All the theatre I saw in 2016, ranked

(nb: most of this was written on the train on New Year’s Eve, so “last night” = Dec 30th.)

In 2016 I saw 41 plays (and three staged readings, which were interesting but it feels unfair to put in with the rest because they’re not supposed to be fully realised pieces of theatre). Drunk Theatre stalwart Louisa and I tried to clear out the bottle-ends in the booze cabinet before the New Year, and carried out the immense task of force-ranking all our 2016 plays with Post-It notes. (for the record if you are also looking to clear out your drinks bottles, the “Monkey Gland”, a 1920s? cocktail involving grenadine and absinthe, was surprisingly all right.)

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‘The Odyssey’ Live (Almeida)

It’s something you might do in college, if you had a certain kind of drama department, except it was with some of the best actors in the world and more people watching than just a few very patient boyfriends. The Almeida Theatre read through all of the Iliad in a day in August (starting at 10am, finishing around 1am), after which artistic director Rupert Goold presumably turned to his actors and crew and said, “Well, that was quite good, shall we do another one?”, because last week they also did all of the Odyssey in a day, livestreaming the whole thing both times so people could follow along at home.

The Iliad reading started at the British Museum, where a series of actors got up to read at a podium in the Great Court, and ended at the Almeida itself (in Islington, north London). It was fun clicking over to the livestream across the day, especially the energy pop every time a new reader took over and reminded that gosh, our actors are really good at acting! The main ones I remember are Tobias Menzies’ biceps exulting as Achilles taunted Hector; Hattie Morahan looking alarmed and tall as Odysseus tried to reason with the Greeks; and Adjoa Andoh letting her voice roll and luxuriate in Agamemnon’s persuasive list of gifts. Oh yeah, you kept going, this is why!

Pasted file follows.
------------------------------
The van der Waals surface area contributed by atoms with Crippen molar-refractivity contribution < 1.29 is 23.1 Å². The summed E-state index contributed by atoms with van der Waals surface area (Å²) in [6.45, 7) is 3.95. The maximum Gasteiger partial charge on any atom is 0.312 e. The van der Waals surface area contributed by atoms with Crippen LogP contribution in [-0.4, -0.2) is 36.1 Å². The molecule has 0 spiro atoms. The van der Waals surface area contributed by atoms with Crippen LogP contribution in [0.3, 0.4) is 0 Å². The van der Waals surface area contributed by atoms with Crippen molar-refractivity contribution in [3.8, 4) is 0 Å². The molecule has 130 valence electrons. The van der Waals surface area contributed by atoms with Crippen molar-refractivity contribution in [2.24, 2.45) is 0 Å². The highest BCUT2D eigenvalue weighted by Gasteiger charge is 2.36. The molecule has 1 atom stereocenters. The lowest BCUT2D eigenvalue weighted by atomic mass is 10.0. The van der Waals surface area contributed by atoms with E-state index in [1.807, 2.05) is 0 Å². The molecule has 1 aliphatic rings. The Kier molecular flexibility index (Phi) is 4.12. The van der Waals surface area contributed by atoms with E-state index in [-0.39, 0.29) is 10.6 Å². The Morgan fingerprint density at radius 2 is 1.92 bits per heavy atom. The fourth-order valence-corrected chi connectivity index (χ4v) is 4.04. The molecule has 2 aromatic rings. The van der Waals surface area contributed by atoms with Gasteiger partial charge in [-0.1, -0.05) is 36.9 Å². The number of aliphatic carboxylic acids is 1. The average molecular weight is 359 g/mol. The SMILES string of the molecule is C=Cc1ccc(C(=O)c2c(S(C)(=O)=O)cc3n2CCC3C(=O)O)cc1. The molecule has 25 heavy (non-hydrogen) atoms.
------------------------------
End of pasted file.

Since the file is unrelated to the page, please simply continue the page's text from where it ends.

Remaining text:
And the Odyssey was even more fun; instead of lots of famous good actors walking up to a podium, reading their bit, and walking off again, the production went on a trip around London. Starting on the roof of the Almeida at a sharp 9am, cameras followed actors in cabs down to the Thames, where the reading got on a riverboat (Stephen Fewell winning and holding an early MVP of the day, for flawlessly managing an interruption by an uninformed official – which also led to his winning saddest tweet), and on to the London Eye on the South Bank (for the bit with the Cyclops – geddit, geddit), onto an open-topped bus back across the city, up to Islington Town Hall, over to a building site nearby, and finally to finish at a bar on Upper Street, at an extremely enviable-looking party with most of the day’s readers and general Almeida people.

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Drunk Theatre: The Oresteia, Trafalgar Studios (Almeida)

Oresteia at the Almeida - poster

I was quite drunk the first time I ever encountered the Oresteia, Aeschylus’ family bathtub-drowning-revenge-stabbing-dynastic-betrayal-murderfest trilogy. For about ten years, every January a group of us would rent a big house in Derbyshire for a weekend and read through some plays. When we did the Oresteia, I was one of the chorus: it was the first play of the weekend, on a Friday night, and I may have wilfully misinterpreted what kind of libation, exactly, the Libation Bearers were bearing, like whether or not it was a raspberry daiquiri, and whether it was being borne to, say, Agamemnon’s grave or, for example, my mouth.

(During The Eumenides, the final play, when the chorus is the Furies, I mostly remember Athene, played by Kat, rapping her gavel very firmly and the lead Fury, played by the weekend’s organiser Catriona, repeating ‘Fury Two—‘ with the sharp weary tone of ‘wing commander, we’re trying to attack the Death Star here and you seem to be vomiting in your helmet’.)

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